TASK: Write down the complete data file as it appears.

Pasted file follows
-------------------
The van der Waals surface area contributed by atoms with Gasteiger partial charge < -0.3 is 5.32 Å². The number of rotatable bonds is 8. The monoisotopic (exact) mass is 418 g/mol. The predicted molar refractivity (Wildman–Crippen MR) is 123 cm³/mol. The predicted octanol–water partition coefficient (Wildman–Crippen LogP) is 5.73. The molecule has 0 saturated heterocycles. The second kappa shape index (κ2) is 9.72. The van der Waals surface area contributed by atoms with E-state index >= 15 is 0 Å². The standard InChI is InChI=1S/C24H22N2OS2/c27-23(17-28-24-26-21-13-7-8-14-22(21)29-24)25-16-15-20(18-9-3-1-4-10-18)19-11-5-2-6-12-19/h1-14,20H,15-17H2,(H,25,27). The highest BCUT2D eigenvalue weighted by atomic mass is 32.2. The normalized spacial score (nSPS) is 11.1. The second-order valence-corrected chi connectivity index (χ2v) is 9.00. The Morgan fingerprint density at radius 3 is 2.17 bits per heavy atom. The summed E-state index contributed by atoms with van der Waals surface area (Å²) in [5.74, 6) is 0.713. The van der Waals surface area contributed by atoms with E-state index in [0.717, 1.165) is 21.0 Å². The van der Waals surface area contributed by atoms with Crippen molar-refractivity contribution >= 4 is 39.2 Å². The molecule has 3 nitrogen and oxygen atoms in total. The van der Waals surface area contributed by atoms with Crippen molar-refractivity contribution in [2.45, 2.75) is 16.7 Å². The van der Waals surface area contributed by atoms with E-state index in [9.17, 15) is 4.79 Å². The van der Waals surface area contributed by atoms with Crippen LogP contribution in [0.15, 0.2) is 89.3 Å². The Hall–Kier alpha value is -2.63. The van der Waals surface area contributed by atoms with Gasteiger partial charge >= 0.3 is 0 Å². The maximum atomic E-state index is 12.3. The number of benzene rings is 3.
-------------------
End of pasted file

The van der Waals surface area contributed by atoms with Gasteiger partial charge < -0.3 is 5.32 Å². The number of rotatable bonds is 8. The monoisotopic (exact) mass is 418 g/mol. The predicted molar refractivity (Wildman–Crippen MR) is 123 cm³/mol. The predicted octanol–water partition coefficient (Wildman–Crippen LogP) is 5.73. The molecule has 0 saturated heterocycles. The second kappa shape index (κ2) is 9.72. The van der Waals surface area contributed by atoms with E-state index >= 15 is 0 Å². The standard InChI is InChI=1S/C24H22N2OS2/c27-23(17-28-24-26-21-13-7-8-14-22(21)29-24)25-16-15-20(18-9-3-1-4-10-18)19-11-5-2-6-12-19/h1-14,20H,15-17H2,(H,25,27). The highest BCUT2D eigenvalue weighted by atomic mass is 32.2. The normalized spacial score (nSPS) is 11.1. The second-order valence-corrected chi connectivity index (χ2v) is 9.00. The Morgan fingerprint density at radius 3 is 2.17 bits per heavy atom. The summed E-state index contributed by atoms with van der Waals surface area (Å²) in [5.74, 6) is 0.713. The van der Waals surface area contributed by atoms with E-state index in [0.717, 1.165) is 21.0 Å². The van der Waals surface area contributed by atoms with Crippen molar-refractivity contribution >= 4 is 39.2 Å². The molecule has 3 nitrogen and oxygen atoms in total. The van der Waals surface area contributed by atoms with Crippen molar-refractivity contribution in [2.45, 2.75) is 16.7 Å². The van der Waals surface area contributed by atoms with E-state index in [9.17, 15) is 4.79 Å². The van der Waals surface area contributed by atoms with Crippen LogP contribution in [0.15, 0.2) is 89.3 Å². The Hall–Kier alpha value is -2.63. The van der Waals surface area contributed by atoms with Gasteiger partial charge >= 0.3 is 0 Å². The maximum atomic E-state index is 12.3. The number of benzene rings is 3.